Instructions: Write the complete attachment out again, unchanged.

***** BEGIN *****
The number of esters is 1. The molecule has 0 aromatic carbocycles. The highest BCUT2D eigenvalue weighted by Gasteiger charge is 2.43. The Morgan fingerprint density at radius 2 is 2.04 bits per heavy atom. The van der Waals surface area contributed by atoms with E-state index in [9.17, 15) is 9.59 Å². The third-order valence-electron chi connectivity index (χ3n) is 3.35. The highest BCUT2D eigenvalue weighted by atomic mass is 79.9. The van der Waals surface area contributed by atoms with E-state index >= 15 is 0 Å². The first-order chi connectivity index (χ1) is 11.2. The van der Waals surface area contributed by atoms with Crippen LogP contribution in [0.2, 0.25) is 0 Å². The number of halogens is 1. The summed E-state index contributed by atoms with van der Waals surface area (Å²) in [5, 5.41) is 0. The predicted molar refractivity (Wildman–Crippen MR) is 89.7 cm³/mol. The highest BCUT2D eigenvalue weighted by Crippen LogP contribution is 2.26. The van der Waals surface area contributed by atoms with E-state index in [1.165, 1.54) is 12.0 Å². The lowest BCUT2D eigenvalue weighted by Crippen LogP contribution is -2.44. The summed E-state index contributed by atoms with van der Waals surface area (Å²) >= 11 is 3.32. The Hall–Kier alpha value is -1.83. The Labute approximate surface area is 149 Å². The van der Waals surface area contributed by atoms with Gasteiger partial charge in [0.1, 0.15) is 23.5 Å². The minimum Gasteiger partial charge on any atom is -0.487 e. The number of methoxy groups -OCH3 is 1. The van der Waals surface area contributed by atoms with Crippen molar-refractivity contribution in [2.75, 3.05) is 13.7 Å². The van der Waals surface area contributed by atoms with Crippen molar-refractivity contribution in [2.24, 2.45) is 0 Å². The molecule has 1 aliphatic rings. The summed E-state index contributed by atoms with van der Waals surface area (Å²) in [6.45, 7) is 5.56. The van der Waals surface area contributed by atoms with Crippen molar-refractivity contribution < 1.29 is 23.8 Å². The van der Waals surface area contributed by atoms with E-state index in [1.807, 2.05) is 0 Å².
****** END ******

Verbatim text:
The number of esters is 1. The molecule has 0 aromatic carbocycles. The highest BCUT2D eigenvalue weighted by Gasteiger charge is 2.43. The Morgan fingerprint density at radius 2 is 2.04 bits per heavy atom. The van der Waals surface area contributed by atoms with E-state index in [9.17, 15) is 9.59 Å². The third-order valence-electron chi connectivity index (χ3n) is 3.35. The highest BCUT2D eigenvalue weighted by atomic mass is 79.9. The van der Waals surface area contributed by atoms with E-state index >= 15 is 0 Å². The first-order chi connectivity index (χ1) is 11.2. The van der Waals surface area contributed by atoms with Crippen LogP contribution in [0.2, 0.25) is 0 Å². The number of halogens is 1. The summed E-state index contributed by atoms with van der Waals surface area (Å²) in [5, 5.41) is 0. The predicted molar refractivity (Wildman–Crippen MR) is 89.7 cm³/mol. The highest BCUT2D eigenvalue weighted by Crippen LogP contribution is 2.26. The van der Waals surface area contributed by atoms with E-state index in [1.165, 1.54) is 12.0 Å². The lowest BCUT2D eigenvalue weighted by Crippen LogP contribution is -2.44. The summed E-state index contributed by atoms with van der Waals surface area (Å²) >= 11 is 3.32. The Hall–Kier alpha value is -1.83. The Labute approximate surface area is 149 Å². The van der Waals surface area contributed by atoms with Gasteiger partial charge in [0.1, 0.15) is 23.5 Å². The minimum Gasteiger partial charge on any atom is -0.487 e. The number of methoxy groups -OCH3 is 1. The van der Waals surface area contributed by atoms with Crippen molar-refractivity contribution in [2.75, 3.05) is 13.7 Å². The van der Waals surface area contributed by atoms with Crippen molar-refractivity contribution in [2.24, 2.45) is 0 Å². The molecule has 1 aliphatic rings. The summed E-state index contributed by atoms with van der Waals surface area (Å²) in [6.45, 7) is 5.56. The van der Waals surface area contributed by atoms with Crippen molar-refractivity contribution < 1.29 is 23.8 Å². The van der Waals surface area contributed by atoms with E-state index in [1.807, 2.05) is 0 Å².